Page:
Each year at this time, we pause to reflect on the past 12 months and look forward to the next 12, taking note of the inspiring work we get to do with our remarkable partners and teammates. This year, though, I found myself thinking less about the past 12 months than about the past 13 years—the time since Arabella Advisors was founded. So, I asked several senior members of the Arabella team to reflect on how philanthropy—and Arabella’s work—has changed in those years. They pointed to six main trends.
#1 – The Ongoing Growth of Strategic Philanthropy
Arabella was built amid and has helped feed the growth of strategic philanthropy, which supplements good-old-fashioned check writing with the identification of desired outcomes, development of diverse strategies to achieve them, and tracking of impact tied to those strategies. The firm’s founder hoped, but certainly didn’t know, that 13 years later hundreds of the world’s most enterprising philanthropists would be employing the Arabella team to design and implement strategies for impact at the local, regional, national, and international levels.
Over the years, the practice of strategic philanthropy has become increasingly sophisticated—and it continues to develop in the context of both an ever-changing world and the emergence of new and innovative tools for driving change, including several of the tools discussed below.
#2 – More and Better Collaboration
Thirteen years ago, most donors worked alone. They met up and talked shop, but they rarely aligned strategies, pooled funds, or made investments together. Since then, many more have recognized that significant philanthropic impact typically requires considerable collaboration—with other donors, grantee partners, members of affected communities, leaders from other sectors, etc.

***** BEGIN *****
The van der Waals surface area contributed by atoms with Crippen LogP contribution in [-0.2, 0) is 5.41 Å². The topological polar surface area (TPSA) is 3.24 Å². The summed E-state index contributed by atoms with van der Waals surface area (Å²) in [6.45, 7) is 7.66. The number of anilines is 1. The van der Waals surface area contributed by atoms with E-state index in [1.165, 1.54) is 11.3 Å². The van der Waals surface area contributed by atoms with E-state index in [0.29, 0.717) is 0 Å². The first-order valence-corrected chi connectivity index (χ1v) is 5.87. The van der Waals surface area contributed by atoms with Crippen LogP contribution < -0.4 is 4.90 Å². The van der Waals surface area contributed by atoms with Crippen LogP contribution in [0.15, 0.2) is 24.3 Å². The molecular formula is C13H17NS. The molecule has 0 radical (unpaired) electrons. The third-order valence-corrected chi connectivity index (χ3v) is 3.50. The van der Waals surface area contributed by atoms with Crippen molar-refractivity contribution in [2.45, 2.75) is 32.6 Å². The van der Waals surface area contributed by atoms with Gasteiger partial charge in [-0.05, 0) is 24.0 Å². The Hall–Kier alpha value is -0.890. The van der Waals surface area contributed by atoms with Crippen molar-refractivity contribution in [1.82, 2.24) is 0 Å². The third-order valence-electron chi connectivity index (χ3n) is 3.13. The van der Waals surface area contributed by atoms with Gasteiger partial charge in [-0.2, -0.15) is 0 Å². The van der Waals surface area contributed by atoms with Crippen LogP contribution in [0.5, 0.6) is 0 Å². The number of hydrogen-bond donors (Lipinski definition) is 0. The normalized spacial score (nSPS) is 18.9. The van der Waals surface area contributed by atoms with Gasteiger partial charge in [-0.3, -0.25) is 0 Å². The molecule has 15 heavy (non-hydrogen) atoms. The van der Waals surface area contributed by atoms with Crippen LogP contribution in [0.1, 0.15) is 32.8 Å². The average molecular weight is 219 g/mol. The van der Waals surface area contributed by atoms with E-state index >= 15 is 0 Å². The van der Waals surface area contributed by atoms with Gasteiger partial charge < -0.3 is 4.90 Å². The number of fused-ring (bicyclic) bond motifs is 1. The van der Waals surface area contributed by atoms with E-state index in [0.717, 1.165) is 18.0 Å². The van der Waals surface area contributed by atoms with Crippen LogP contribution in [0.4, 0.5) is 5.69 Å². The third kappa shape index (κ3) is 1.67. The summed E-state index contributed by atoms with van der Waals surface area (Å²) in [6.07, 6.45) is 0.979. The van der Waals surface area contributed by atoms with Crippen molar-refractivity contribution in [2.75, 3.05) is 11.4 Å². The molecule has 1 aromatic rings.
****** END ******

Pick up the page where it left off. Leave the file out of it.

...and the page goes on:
Our partners increasingly look to collaborate with others on efforts both global and local, and the effects are often remarkable. We’ve had the privilege to help advance a wide range of such work: linking funders, advocates, and policymakers to address gun violence in America; convening executives, investors, philanthropists, and farmers to grow good food supply chains; connecting foundations, corporations, health practitioners, and community leaders to treat infectious diseases; and more. Now more than ever, making the journey from good ideas to sustainable impact requires navigating, managing, and activating diverse networks and partnerships—including partnerships with the people most affected by our work.
#3 – Increasing Focus on Equity
Every Arabella team member I talked to pointed to the increasing focus on diversity, equity, and inclusion (DEI) as a trend with the potential to change philanthropy—and our society—for the better. Two years ago, Arabella publicly told the story of our own efforts to become more diverse, equitable, and inclusive and shared a tool designed to help philanthropists concerned with DEI in their grant making (learn more here).
More recently, we’ve been working with partners to develop new models for engagement with frontline communities and grassroots organizations and helping to launch a variety of projects designed to advance racial, social, economic, and environmental justice. These efforts—such as the Heartland Fund, a new donor collaborative designed to strengthen long-neglected communities throughout the Midwest—have the potential to improve philanthropic practice even as they strengthen our communities and society.
#4 – Innovation via Fiscal Sponsorship